Location: Genetic Improvement for Fruits & Vegetables LaboratoryTitle: Differential plant response to toxins and elicitor proteins released by the potato and tomato pathogens Alternaria solani and Alternaria alternata
Submitted to: Journal of Plant Pathology
Publication Type: Peer Reviewed Journal
Publication Acceptance Date: 11/21/2022
Publication Date: 12/5/2022
Citation: Jones, R.W., Perez, F.G. 2022. Differential plant response to toxins and elicitor proteins released by Alternaria solani. Journal of Plant Pathology. https://doi.org/10.1007/s42161-022-01286-w.
Interpretive Summary: Early blight disease, caused by a fungus, affects various crop plants, with the greatest impact on potato and tomato, the two most valuable vegetable crops. It is not clear why the disease symptoms vary between different cultivars and plants of different age. Via testing of different compounds released by the fungus during infection, individual chemical and protein components were identified that contribute to disease symptom differences. This information can now be used to engineer resistance based on blocking the activity of the compounds shown to cause disease symptoms. This information will also be useful in understanding the best ways that breeders can screen for resistance to this disease.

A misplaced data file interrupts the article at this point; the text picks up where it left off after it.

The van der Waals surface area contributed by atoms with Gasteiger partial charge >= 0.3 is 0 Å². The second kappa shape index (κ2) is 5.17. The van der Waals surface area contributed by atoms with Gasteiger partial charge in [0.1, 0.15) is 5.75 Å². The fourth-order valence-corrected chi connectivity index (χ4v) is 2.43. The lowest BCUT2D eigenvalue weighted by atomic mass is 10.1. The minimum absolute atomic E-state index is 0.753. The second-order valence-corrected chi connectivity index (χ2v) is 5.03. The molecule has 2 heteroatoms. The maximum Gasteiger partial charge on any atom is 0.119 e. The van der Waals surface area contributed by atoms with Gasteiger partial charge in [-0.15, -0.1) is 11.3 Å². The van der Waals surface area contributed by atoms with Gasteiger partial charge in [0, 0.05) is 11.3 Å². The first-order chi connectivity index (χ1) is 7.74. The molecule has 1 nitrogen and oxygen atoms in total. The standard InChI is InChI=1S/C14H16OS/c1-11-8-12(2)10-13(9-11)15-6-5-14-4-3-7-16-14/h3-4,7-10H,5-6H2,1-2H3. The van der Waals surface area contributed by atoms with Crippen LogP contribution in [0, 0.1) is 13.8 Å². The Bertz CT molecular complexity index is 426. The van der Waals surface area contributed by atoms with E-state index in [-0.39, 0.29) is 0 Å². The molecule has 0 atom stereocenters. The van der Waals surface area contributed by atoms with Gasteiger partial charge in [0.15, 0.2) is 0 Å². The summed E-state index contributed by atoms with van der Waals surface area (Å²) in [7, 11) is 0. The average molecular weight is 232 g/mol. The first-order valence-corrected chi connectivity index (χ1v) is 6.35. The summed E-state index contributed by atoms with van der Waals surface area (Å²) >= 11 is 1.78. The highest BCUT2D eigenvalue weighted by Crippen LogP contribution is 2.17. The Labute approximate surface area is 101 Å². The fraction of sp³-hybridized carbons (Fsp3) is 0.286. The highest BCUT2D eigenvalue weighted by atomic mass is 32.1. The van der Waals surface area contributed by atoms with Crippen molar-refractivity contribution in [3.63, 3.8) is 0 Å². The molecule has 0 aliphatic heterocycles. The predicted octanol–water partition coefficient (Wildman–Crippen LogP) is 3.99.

Technical Abstract: Early blight of potato and tomato, caused principally by Alternaria solani, results in extensive damage to foliar tissues. Symptoms are seen as expanding necrotic lesions. Lesions are sometimes surrounded by a halo of chlorotic tissue, however the basis for presence or absence of the distinctive halo have not been determined. In an effort to dissect the basis for lesion development a series of Alternaria-associated toxins and potential elicitor proteins were tested in potato and tobacco. Infiltration of leaves demonstrated that, while most of the pure toxins did not have a visible effect, two anthraquinones, bostrycin and altersolanon A, elicited a necrosis-mediated response. Extracts of solid and liquid cultures of A. solani yielded anthraquinones that also elicited a necrotic response. Responses were similar regardless of leaf age. Two potential elicitor proteins were identified and cloned from A.solani. Agro-infiltration-based expression of cel12-A and Hrip revealed that cel12-A had no apparent effect, whereas Hrip induced expanding tissue death and development of chlorotic halos. Development of tissue death and chlorotic halos was dependent on leaf age, with older leaves exhibiting halos. It is proposed that toxin and elicitor production, in conjunction with tissue susceptibility mediate the outcomes of early blight symptoms.